Hearing out-of-town tourists mispronounce place names is nothing new for Michiganders. After all, not everyone can say names like Schoenherr, Gratiot, Detroit, Ontanagon, and Sault Ste. Marie correctly on the first try.
So it’s not entirely surprising to see Mackinac Island on Frommer’s (that’s FROH-MERZ) list of America’s most mispronounced place names. The home of the Grand Hotel and world-famous fudge makes the list because it’s often pronounced MACK-IN-ACK, instead of the proper MACK-IN-NAW.
Here’s what Frommer’s had to say about Mackinac Island:
Cars aren’t allowed on this picturesque Lake Huron isle, and the final consonant isn’t allowed in the pronunciation of its name. Say MACK-i-naw. It’s not the only spot in Northern Michigan that will give you trouble, either. If you travel on to the state’s Upper Peninsula, you’ll reach the historic town of Sault Ste. Marie, a state forest of the same name, and, across the Canadian border, Sault Ste. Marie, Ontario. For all three, use soo-saynt-mar-EE, or “The Soo” for short.
As with many places in Michigan, Mackinac Island’s name is a Native American name. The Anishinaabe people named the island Mitchimakinak, which means Big Turtle in Ojibwe. The name was later translated as Michilimackinac by the French and was later shortened to just Mackinac by the British.
The similar-sounding, but differently spelled Mackinaw City is a respelling of Mackinac, and the name is derived from the Ojibwe name mishinii-makinaang, meaning “at the place of many snapping turtles.”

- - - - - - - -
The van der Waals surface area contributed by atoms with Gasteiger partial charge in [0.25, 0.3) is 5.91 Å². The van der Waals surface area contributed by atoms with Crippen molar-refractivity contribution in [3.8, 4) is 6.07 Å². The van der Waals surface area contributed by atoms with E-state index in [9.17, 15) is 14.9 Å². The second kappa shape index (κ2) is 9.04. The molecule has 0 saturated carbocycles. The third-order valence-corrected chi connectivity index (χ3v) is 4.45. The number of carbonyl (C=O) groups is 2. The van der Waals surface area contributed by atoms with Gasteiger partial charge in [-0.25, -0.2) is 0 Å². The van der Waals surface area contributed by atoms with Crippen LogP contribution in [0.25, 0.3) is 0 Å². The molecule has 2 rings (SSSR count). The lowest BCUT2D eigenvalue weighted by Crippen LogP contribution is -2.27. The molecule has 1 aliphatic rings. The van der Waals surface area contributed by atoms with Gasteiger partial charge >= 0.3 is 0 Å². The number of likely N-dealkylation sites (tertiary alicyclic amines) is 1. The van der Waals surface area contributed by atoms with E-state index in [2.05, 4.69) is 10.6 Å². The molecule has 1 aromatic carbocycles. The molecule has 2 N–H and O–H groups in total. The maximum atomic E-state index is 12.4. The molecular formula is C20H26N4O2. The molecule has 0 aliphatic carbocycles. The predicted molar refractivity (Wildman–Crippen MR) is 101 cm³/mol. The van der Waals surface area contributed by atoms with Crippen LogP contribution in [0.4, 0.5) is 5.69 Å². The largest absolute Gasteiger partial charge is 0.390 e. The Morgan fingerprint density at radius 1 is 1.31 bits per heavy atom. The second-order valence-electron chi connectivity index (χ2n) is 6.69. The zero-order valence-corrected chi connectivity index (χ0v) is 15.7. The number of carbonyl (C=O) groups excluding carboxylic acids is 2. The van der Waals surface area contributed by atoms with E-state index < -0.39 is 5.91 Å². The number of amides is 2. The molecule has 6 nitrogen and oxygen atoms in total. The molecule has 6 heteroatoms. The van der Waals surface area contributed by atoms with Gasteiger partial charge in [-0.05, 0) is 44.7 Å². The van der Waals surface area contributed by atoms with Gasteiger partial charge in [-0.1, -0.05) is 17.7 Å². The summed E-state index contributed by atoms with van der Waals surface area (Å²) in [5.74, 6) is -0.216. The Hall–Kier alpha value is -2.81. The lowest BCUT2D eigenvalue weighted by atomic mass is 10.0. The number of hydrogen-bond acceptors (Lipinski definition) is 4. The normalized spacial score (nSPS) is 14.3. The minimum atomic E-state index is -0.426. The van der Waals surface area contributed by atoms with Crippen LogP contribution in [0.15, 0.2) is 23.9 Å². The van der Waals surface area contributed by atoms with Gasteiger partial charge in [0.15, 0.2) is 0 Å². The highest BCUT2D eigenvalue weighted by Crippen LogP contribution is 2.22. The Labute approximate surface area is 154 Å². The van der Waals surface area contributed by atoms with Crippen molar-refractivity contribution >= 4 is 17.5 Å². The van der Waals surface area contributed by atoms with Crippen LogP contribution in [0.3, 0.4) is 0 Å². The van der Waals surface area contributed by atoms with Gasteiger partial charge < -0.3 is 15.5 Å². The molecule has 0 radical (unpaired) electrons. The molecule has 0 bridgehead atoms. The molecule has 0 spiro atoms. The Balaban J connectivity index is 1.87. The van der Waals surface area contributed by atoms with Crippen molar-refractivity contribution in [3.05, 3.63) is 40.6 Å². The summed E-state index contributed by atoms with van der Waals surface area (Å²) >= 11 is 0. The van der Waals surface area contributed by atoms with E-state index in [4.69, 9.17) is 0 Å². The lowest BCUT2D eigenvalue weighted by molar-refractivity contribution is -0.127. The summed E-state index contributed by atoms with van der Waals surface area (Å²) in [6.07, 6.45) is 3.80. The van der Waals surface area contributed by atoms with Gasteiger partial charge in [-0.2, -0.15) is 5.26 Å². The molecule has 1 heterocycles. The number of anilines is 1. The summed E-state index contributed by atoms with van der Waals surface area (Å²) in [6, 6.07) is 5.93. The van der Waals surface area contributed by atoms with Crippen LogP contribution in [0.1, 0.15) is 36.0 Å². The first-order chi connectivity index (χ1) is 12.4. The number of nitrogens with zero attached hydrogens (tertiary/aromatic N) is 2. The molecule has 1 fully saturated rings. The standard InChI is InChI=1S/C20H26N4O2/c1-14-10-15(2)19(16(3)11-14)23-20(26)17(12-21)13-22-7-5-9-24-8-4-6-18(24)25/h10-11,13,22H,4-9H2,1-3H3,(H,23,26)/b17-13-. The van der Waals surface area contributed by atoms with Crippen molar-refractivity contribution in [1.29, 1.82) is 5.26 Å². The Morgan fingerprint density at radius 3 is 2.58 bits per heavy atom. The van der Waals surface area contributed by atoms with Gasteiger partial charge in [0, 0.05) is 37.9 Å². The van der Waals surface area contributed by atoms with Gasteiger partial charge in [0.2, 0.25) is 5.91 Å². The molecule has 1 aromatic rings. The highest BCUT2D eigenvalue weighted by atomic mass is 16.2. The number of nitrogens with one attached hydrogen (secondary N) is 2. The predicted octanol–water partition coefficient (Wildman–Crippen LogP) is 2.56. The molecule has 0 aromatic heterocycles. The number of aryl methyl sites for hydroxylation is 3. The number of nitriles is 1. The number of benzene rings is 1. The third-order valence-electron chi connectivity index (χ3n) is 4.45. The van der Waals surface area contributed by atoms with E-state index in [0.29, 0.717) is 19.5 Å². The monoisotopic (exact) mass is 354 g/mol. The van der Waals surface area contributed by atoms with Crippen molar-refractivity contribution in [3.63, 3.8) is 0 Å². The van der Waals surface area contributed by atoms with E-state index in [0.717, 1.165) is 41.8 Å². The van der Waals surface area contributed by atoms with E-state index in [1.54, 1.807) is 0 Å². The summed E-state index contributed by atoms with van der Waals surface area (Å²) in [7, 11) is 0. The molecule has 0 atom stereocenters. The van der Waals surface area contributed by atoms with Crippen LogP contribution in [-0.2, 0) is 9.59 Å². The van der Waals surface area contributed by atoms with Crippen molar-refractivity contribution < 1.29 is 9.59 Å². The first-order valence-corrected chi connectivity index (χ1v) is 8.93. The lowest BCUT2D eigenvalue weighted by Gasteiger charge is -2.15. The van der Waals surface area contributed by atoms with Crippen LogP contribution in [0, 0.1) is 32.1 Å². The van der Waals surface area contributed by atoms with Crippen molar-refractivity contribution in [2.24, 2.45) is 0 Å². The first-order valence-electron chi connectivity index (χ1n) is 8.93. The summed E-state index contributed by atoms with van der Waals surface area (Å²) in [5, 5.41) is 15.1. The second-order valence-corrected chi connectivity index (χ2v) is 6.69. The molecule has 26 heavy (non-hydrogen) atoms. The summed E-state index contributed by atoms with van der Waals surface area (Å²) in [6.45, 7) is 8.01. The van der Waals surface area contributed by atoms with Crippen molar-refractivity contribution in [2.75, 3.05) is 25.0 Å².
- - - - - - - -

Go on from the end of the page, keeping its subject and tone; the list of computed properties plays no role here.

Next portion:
Note: While they’re all pronounced the same, ONLY the city uses the “w” spelling – the bridge, island, and straits all use the “c” spelling.
More of America’s Most Mispronounced Place Names
Mackinac Island isn’t alone in having its name said wrong. Frommer’s list includes U.S. places spanning coast to coast with names rooted in French, Spanish, and Native American languages, and there’s also a place that a famed explorer named for a good friend.
La Jolla, California
This posh seaside community in San Diego looks like LA-JAHLA to the uninitiated. But it’s pronounced LA-HOY-A.
The Kumeyaay tribe once called the location kulaaxuuy, meaning “the land of holes.” Spanish settlers later transcribed the name as La Jolla, a possible variant of la joya, which means “the jewel” in Spanish. Though there is some debate about the name’s origin, that variant of the name is most often cited in popular culture.
It’s easy for non-Kentuckians to refer to this bustling town as Louis-ville or Louie-ville, but any resident will tell you it’s pronounced LOO-UH-VUHL. It can be a mouthful to try and get right, but a shot of Kentucky bourbon can help loosen your lips.
New Orleans, Louisiana
At first glance, NEW OR-LEENZ seems like the way to pronounce this city’s name right? Wrong. Residents will tell you the correct way is NU OR-LINZ. Some may also tell you that NAWLINS is the only way to go — Frommer’s recommends steering clear of NAWLINS. Of course, residents and non-residents alike can avoid the whole bird’s nest altogether and just call it The Big Easy.
To avoid side eyes and pained smiles, Frommers says the correct way to say the name of the Silver State is NUH-VAD-UH, with a short ‘a’ like in blackjack or craps. Avoid calling it NUH-VAHD-UH, because you may give yourself away as an out-of-towner.
Coeur d’Alene, Idaho